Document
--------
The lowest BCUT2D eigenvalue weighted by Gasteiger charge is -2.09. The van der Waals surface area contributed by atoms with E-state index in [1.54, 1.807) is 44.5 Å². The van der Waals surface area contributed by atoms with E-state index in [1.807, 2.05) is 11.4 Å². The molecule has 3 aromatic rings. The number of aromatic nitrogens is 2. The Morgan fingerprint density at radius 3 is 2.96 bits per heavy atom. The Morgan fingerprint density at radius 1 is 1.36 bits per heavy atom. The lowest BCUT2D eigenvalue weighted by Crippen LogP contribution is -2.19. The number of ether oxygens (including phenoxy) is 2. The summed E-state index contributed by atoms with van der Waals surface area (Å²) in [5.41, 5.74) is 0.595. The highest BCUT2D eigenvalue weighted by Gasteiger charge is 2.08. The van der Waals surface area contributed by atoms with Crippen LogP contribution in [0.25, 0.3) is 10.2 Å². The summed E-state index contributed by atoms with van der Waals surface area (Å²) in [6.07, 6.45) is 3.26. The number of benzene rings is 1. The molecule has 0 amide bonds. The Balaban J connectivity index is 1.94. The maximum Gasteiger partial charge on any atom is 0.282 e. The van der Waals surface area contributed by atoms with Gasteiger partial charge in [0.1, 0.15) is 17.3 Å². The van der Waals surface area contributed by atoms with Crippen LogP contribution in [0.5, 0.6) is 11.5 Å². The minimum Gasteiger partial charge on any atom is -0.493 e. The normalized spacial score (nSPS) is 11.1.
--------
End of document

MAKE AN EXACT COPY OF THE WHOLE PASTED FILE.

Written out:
The lowest BCUT2D eigenvalue weighted by Gasteiger charge is -2.09. The van der Waals surface area contributed by atoms with E-state index in [1.54, 1.807) is 44.5 Å². The van der Waals surface area contributed by atoms with E-state index in [1.807, 2.05) is 11.4 Å². The molecule has 3 aromatic rings. The number of aromatic nitrogens is 2. The Morgan fingerprint density at radius 3 is 2.96 bits per heavy atom. The Morgan fingerprint density at radius 1 is 1.36 bits per heavy atom. The lowest BCUT2D eigenvalue weighted by Crippen LogP contribution is -2.19. The number of ether oxygens (including phenoxy) is 2. The summed E-state index contributed by atoms with van der Waals surface area (Å²) in [5.41, 5.74) is 0.595. The highest BCUT2D eigenvalue weighted by Gasteiger charge is 2.08. The van der Waals surface area contributed by atoms with Crippen LogP contribution in [0.25, 0.3) is 10.2 Å². The summed E-state index contributed by atoms with van der Waals surface area (Å²) in [6.07, 6.45) is 3.26. The number of benzene rings is 1. The molecule has 0 amide bonds. The Balaban J connectivity index is 1.94. The maximum Gasteiger partial charge on any atom is 0.282 e. The van der Waals surface area contributed by atoms with Gasteiger partial charge in [0.1, 0.15) is 17.3 Å². The van der Waals surface area contributed by atoms with Crippen LogP contribution in [0.5, 0.6) is 11.5 Å². The minimum Gasteiger partial charge on any atom is -0.493 e. The normalized spacial score (nSPS) is 11.1.